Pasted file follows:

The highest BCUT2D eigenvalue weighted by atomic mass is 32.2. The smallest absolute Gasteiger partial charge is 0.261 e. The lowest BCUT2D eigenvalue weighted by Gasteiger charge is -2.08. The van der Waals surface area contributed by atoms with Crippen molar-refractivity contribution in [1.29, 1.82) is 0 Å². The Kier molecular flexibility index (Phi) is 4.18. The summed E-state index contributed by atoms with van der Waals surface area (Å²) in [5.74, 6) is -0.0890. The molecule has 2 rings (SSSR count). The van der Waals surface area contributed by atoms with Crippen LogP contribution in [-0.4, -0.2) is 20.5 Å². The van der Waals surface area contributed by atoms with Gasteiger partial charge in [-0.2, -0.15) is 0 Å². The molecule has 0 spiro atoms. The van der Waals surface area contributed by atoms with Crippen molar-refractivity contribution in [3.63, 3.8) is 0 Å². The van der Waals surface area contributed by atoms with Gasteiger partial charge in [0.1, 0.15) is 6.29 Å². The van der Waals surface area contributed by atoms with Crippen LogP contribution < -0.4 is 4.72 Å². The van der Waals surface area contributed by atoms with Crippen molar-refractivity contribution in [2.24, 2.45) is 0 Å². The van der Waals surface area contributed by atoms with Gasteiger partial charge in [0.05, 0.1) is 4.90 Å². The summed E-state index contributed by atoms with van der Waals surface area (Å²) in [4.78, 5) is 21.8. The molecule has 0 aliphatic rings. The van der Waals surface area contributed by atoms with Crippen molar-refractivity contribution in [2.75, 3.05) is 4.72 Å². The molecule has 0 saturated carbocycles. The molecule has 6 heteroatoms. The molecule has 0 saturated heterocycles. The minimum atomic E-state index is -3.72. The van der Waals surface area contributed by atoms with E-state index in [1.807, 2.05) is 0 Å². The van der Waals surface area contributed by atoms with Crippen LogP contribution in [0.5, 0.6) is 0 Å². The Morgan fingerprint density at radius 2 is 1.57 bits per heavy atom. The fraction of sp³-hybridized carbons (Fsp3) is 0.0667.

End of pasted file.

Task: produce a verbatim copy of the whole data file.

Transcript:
The highest BCUT2D eigenvalue weighted by atomic mass is 32.2. The smallest absolute Gasteiger partial charge is 0.261 e. The lowest BCUT2D eigenvalue weighted by Gasteiger charge is -2.08. The van der Waals surface area contributed by atoms with Crippen molar-refractivity contribution in [1.29, 1.82) is 0 Å². The Kier molecular flexibility index (Phi) is 4.18. The summed E-state index contributed by atoms with van der Waals surface area (Å²) in [5.74, 6) is -0.0890. The molecule has 2 rings (SSSR count). The van der Waals surface area contributed by atoms with Crippen LogP contribution in [-0.4, -0.2) is 20.5 Å². The van der Waals surface area contributed by atoms with Gasteiger partial charge in [-0.2, -0.15) is 0 Å². The molecule has 0 spiro atoms. The van der Waals surface area contributed by atoms with Crippen molar-refractivity contribution in [3.63, 3.8) is 0 Å². The van der Waals surface area contributed by atoms with Gasteiger partial charge in [0.1, 0.15) is 6.29 Å². The van der Waals surface area contributed by atoms with Crippen LogP contribution < -0.4 is 4.72 Å². The van der Waals surface area contributed by atoms with Crippen molar-refractivity contribution in [2.24, 2.45) is 0 Å². The van der Waals surface area contributed by atoms with Gasteiger partial charge in [0.05, 0.1) is 4.90 Å². The summed E-state index contributed by atoms with van der Waals surface area (Å²) in [4.78, 5) is 21.8. The molecule has 0 aliphatic rings. The van der Waals surface area contributed by atoms with Crippen molar-refractivity contribution in [2.75, 3.05) is 4.72 Å². The molecule has 0 saturated carbocycles. The molecule has 6 heteroatoms. The molecule has 0 saturated heterocycles. The minimum atomic E-state index is -3.72. The van der Waals surface area contributed by atoms with E-state index in [1.807, 2.05) is 0 Å². The van der Waals surface area contributed by atoms with Crippen LogP contribution in [0.5, 0.6) is 0 Å². The Morgan fingerprint density at radius 2 is 1.57 bits per heavy atom. The fraction of sp³-hybridized carbons (Fsp3) is 0.0667.